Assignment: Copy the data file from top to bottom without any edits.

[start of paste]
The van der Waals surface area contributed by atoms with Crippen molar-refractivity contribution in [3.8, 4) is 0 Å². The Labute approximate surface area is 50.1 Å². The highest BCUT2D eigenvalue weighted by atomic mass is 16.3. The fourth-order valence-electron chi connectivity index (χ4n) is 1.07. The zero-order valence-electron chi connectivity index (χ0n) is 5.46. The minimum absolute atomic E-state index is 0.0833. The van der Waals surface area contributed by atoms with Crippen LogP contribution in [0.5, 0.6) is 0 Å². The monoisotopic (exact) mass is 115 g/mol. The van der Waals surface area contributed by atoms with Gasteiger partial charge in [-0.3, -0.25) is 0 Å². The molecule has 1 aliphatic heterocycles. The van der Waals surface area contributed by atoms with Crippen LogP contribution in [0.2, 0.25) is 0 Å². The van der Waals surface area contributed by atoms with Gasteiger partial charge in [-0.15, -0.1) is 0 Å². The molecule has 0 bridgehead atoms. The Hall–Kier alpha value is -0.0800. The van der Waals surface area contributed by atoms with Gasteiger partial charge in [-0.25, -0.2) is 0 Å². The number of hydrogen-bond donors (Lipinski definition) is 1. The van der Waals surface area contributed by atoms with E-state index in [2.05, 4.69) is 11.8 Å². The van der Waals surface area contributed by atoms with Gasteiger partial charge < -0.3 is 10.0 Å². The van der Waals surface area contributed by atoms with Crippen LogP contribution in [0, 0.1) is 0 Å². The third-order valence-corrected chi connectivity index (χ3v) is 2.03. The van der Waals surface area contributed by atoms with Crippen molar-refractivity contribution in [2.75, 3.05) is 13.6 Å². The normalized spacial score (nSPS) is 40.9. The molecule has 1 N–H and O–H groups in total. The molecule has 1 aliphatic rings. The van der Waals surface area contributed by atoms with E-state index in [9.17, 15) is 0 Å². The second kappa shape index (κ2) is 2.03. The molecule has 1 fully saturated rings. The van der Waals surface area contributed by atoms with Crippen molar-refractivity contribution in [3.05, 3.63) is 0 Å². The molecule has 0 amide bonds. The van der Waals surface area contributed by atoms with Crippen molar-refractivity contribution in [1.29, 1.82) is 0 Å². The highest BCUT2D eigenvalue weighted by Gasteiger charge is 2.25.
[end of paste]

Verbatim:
The van der Waals surface area contributed by atoms with Crippen molar-refractivity contribution in [3.8, 4) is 0 Å². The Labute approximate surface area is 50.1 Å². The highest BCUT2D eigenvalue weighted by atomic mass is 16.3. The fourth-order valence-electron chi connectivity index (χ4n) is 1.07. The zero-order valence-electron chi connectivity index (χ0n) is 5.46. The minimum absolute atomic E-state index is 0.0833. The van der Waals surface area contributed by atoms with Crippen LogP contribution in [0.5, 0.6) is 0 Å². The monoisotopic (exact) mass is 115 g/mol. The van der Waals surface area contributed by atoms with Gasteiger partial charge in [-0.3, -0.25) is 0 Å². The molecule has 1 aliphatic heterocycles. The van der Waals surface area contributed by atoms with Crippen LogP contribution in [0.2, 0.25) is 0 Å². The van der Waals surface area contributed by atoms with Gasteiger partial charge in [-0.15, -0.1) is 0 Å². The molecule has 0 bridgehead atoms. The Hall–Kier alpha value is -0.0800. The van der Waals surface area contributed by atoms with Gasteiger partial charge in [-0.25, -0.2) is 0 Å². The number of hydrogen-bond donors (Lipinski definition) is 1. The van der Waals surface area contributed by atoms with E-state index in [2.05, 4.69) is 11.8 Å². The van der Waals surface area contributed by atoms with Gasteiger partial charge < -0.3 is 10.0 Å². The van der Waals surface area contributed by atoms with Crippen LogP contribution in [0, 0.1) is 0 Å². The third-order valence-corrected chi connectivity index (χ3v) is 2.03. The van der Waals surface area contributed by atoms with Crippen molar-refractivity contribution in [2.75, 3.05) is 13.6 Å². The normalized spacial score (nSPS) is 40.9. The molecule has 1 N–H and O–H groups in total. The molecule has 1 aliphatic rings. The van der Waals surface area contributed by atoms with E-state index in [9.17, 15) is 0 Å². The second kappa shape index (κ2) is 2.03. The molecule has 1 fully saturated rings. The van der Waals surface area contributed by atoms with Crippen molar-refractivity contribution in [3.05, 3.63) is 0 Å². The molecule has 0 amide bonds. The van der Waals surface area contributed by atoms with Crippen molar-refractivity contribution in [1.29, 1.82) is 0 Å². The highest BCUT2D eigenvalue weighted by Gasteiger charge is 2.25.